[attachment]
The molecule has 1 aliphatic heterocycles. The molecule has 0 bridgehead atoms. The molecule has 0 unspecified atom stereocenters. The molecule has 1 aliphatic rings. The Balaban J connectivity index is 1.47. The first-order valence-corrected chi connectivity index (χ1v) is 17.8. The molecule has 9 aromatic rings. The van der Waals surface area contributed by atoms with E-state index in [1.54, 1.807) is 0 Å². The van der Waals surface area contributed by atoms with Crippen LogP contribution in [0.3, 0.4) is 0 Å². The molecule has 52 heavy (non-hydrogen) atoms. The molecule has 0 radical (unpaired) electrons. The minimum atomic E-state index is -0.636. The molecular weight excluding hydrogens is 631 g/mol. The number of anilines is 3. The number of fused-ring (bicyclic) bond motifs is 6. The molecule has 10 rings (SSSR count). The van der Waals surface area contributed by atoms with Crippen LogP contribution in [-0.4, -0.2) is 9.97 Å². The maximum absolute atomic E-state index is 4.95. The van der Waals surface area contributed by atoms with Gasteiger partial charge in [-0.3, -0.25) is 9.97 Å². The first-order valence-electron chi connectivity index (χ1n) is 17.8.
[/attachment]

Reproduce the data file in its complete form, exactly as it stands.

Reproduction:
The molecule has 1 aliphatic heterocycles. The molecule has 0 bridgehead atoms. The molecule has 0 unspecified atom stereocenters. The molecule has 1 aliphatic rings. The Balaban J connectivity index is 1.47. The first-order valence-corrected chi connectivity index (χ1v) is 17.8. The molecule has 9 aromatic rings. The van der Waals surface area contributed by atoms with E-state index in [1.54, 1.807) is 0 Å². The van der Waals surface area contributed by atoms with Crippen LogP contribution in [0.3, 0.4) is 0 Å². The molecule has 52 heavy (non-hydrogen) atoms. The molecule has 0 radical (unpaired) electrons. The minimum atomic E-state index is -0.636. The molecular weight excluding hydrogens is 631 g/mol. The number of anilines is 3. The number of fused-ring (bicyclic) bond motifs is 6. The molecule has 10 rings (SSSR count). The van der Waals surface area contributed by atoms with Crippen LogP contribution in [-0.4, -0.2) is 9.97 Å². The maximum absolute atomic E-state index is 4.95. The van der Waals surface area contributed by atoms with Gasteiger partial charge in [-0.3, -0.25) is 9.97 Å². The first-order valence-electron chi connectivity index (χ1n) is 17.8.